Pros: Bluetooth, Active Noise Cancelling, Passive Mode, All for Under $175
Cons: Bloated Bass with Stock Pads, Merely decent ANC, Recessed Mids, Standard Package lacks accessories.
In the past, Sony's released ANC headphones, and Bluetooth headphones of a line of headphones (MDR-1R/10R). However, this is the first Sony headphones that combines both ANC and Bluetooth in a single package for less than $200 in a single headphone. And, to be frank, I don't know any headphones that's sub $200 that has all of that and more. So, with less than $200, you can get yourself one of those fabled all in one headphones that has all of the techie bulletpoints. Bluetooth? Check. Noise Cancelling? Check. APTX? Check. AAC support? Check.NFC for easy pairing? Check. Sound quality? Well... let's dive in.
It is a sleek package. It is, first and foremost, a bluetooth 3.0 headset with APTx and AAC codec support on board. With both BT and ANC active, you will get about 13 hours or so on a single charge, though it seems to last a tad bit longer with my Galaxy S3. To be honest, however, I've never drained the battery fully. So it should last a full day at the office or the intercontinental flight. Oh, and since it runs off of rechargeable batteries, you don't have to mess with spare AAAs with Sony's other ANC headphones.
Speaking of ANC, it uses the Digital ANC engine off of other high end ANC headphones from Sony, and for the most part, does the job. However, the ANC is better on the MDR-10R. Both are substandard compared to Bose QuietComfort, but very few ANC can match Bose in that regards. Sound quality with ANC active or inactive, thankfully, doesn't change TOO much on this. If anything, it becomes touch more sibilant with active ANC. Bass slightly more flabby perhaps. But it isn't totally unlistenable mess either.
On the accessories, the Standard MDR-ZX750BN model comes with 3.5mm cable and a USB calble for charging. The Costco version comes with hard carrying case, 3.5mm cables, 3.5mm cable for mobile use, USB cable, and USB AC Charger. And it costs about good $30 less ($169 vs $199). I don't think I need to tell you which model is the better of the two.
Ah, and did I mention this thing is Supra-Aural? Does this make a difference? Yes it does.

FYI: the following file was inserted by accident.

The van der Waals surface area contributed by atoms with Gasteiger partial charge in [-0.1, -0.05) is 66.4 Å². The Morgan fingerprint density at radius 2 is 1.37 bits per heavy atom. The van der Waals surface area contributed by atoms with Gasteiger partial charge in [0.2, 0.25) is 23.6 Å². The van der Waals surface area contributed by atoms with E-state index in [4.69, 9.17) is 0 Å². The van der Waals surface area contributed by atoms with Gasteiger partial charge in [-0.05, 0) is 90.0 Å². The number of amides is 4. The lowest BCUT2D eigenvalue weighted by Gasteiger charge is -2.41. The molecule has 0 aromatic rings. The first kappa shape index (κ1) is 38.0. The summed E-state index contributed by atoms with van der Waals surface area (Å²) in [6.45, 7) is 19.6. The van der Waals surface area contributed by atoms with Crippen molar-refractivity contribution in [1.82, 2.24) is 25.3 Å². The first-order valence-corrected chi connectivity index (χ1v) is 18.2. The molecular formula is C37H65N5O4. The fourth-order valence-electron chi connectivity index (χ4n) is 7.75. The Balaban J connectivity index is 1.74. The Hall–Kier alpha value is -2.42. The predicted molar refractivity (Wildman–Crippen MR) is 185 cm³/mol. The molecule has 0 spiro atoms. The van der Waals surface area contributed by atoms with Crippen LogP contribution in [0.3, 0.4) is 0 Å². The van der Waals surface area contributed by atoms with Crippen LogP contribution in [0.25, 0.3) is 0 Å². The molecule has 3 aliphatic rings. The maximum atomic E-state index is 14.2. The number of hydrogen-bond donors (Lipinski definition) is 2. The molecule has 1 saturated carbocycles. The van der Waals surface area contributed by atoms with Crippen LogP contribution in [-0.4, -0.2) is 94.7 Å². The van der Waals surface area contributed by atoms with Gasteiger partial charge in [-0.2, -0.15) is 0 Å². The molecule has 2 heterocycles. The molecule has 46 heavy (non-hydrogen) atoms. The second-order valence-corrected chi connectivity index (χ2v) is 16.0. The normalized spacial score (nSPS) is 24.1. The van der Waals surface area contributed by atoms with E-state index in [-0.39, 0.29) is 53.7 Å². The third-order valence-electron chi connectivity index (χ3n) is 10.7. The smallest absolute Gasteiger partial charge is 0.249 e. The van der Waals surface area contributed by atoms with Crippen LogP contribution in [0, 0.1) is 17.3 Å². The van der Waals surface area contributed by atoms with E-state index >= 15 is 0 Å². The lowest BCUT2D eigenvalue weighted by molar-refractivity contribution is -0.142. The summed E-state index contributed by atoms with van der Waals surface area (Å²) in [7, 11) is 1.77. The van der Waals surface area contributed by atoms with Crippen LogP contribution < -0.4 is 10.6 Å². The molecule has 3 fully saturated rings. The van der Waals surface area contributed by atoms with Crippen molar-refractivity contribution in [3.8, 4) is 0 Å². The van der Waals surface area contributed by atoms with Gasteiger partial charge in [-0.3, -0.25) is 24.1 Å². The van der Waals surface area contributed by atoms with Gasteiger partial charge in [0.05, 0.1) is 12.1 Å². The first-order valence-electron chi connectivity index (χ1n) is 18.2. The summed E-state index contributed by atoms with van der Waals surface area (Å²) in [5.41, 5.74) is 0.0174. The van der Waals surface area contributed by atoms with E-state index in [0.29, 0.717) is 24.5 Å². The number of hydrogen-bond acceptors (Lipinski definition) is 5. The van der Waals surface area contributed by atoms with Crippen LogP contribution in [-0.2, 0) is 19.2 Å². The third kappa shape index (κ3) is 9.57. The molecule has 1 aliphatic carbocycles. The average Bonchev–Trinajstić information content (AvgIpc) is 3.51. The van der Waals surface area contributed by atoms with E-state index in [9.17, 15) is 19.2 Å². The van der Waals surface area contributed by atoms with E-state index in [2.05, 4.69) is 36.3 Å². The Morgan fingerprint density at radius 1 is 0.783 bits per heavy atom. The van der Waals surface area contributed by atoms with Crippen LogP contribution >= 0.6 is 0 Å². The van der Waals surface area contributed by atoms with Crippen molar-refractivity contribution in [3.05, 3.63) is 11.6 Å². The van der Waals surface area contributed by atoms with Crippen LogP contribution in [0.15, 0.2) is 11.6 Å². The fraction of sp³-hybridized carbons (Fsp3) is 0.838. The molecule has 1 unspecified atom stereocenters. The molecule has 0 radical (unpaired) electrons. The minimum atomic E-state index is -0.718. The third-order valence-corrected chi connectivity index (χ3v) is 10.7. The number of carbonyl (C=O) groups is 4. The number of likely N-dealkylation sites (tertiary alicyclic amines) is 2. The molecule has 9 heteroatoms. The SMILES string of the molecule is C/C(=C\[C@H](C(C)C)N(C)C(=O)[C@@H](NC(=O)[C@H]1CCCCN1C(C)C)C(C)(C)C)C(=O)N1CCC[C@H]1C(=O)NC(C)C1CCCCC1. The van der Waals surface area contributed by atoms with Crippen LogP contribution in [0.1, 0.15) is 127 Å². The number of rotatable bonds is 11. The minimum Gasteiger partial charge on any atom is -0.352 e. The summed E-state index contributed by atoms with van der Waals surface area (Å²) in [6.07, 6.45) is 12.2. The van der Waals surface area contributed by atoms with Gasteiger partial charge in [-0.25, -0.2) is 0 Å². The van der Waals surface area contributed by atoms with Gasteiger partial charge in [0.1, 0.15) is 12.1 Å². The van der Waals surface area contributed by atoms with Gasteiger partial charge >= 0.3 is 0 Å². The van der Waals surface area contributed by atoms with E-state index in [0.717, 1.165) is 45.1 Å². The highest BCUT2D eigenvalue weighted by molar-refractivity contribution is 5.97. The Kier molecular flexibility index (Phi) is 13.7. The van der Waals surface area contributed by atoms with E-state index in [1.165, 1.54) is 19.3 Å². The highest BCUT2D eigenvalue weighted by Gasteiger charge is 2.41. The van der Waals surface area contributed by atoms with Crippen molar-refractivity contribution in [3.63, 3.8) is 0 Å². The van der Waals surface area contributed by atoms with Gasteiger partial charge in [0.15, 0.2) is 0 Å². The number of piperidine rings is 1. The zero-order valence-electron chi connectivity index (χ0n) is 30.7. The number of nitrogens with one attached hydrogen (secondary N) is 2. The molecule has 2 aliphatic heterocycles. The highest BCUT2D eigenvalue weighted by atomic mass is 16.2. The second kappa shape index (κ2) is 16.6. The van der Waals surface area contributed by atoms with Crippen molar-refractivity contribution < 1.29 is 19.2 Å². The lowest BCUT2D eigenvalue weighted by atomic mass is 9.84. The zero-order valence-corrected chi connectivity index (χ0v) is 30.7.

Audio: Bass, with additional side of bass.
With the stock pads? Well, it's heaps better than MDR-10R. However, it's very reminiscent of the infamous MDR-V600. Or maybe even the old Beats Solos with better trebles. In other words, it's a bassy mess. With the stock pads, these are supra-aural. The stock pads are quite thick, and helps to reflect bass back from the drivers into your ears. It has to be designed with that in mind. The drivers are tuned for bass side of things, and the pads further enhances that, to the point where it becomes a bass head can.
Replacing the can does tone down the bass quite a bit to a more manageable point.; When the ANC/BT is active, the treble can become quite harsh. I'm not sure if it's the onboard codec. ANC amp function or what else that's going on. It's probably to compensate for the bigger bass as a supra-aural can. Mids are quite recessed, though not as nasal nor congested as this would imply. Rather smooth if you can find it. If you can find it.
So, to remedy this situation, replace the earpads, and transform them from Supra-aural to circumaural with either V6 or ZX500 pads or the like. It is slightly smaller than the replacement earpads but it'll stay on there. Trust me.
Once you've done that, the sound becomes much better. The mids are less recessed, but still so. The bass tones down some. Everything becomes more balanced as ZX cans ought to be. It's more in line of ZX500 rather than ZX700 in terms of things. A little colder than both, Better presence vs. MDR-10R. Nowhere near MDR-1R or ZX700. Bass tuned tracks will be very bassy, and its presence is quite pronounced. But it's clean, crisp, if a tad overbearing. Trebles, as stated, can be quite sibilant, when ANC/BT is active and the volume is towards at the high end of things. Set the volume of the cans rather than the source and you should be ok. On passive (no ANC) it is less harsh and sibilant but still retains a bit of that harsh edge.
Oh, and holy crap this thing is revealing. You may pick up on smaller details here and there that you may not have noticed on other headphones. Maybe too revealing at times. You will pick up some of the background noise bleed in, especially when listening to some podcasts where the recording environment is not controlled. I didn't expect this from a $200 set of all in one type headphones. From other headphones, definitely.
Soundstage is quite wide, if a bit 2D. But on this 2D plane, it's quite large front to back. Again a bonus from these. I'd been happy with decent separation, but I'm getting actual separation and placement. Not bad at all... That is if you remember to replace the earpads. Without it, you get a bassy and sharp mess. Some of it applies but you get quite better performance as a Circumaural set.
It at times punches above its weight. It shines with instrumental genres, soundtracks, and audio tracks with less emphasis on bass in the mastering process. At times, this thing punches well above its weight. At other times, it gets lost and muddied by being too bass happy. I don't quite know what to make of this. A bit of comparison with the 7506/V6s are warranted, as this thing reminds me quite a bit of it.
For pete's sake, make sure to order the damn V6 pads. Good Gracious.
Specs (Direct from Sony)
|Driver Unit||40 mm|
|Power Handling Capacity||100mW(wired)|
|Impedance||40 Ω at 1 kHz|
|Frequency Response||8 Hz - 22,000 Hz|
|Cord Length||Approx. 1.5 m|
|Power Source / Battery Type||Built-in Lithium ion Rechargeable Battery|
|Battery Charging Time||Approx. 2.5 Hours|
|Weight (Without Cord)||Approx. 230 g|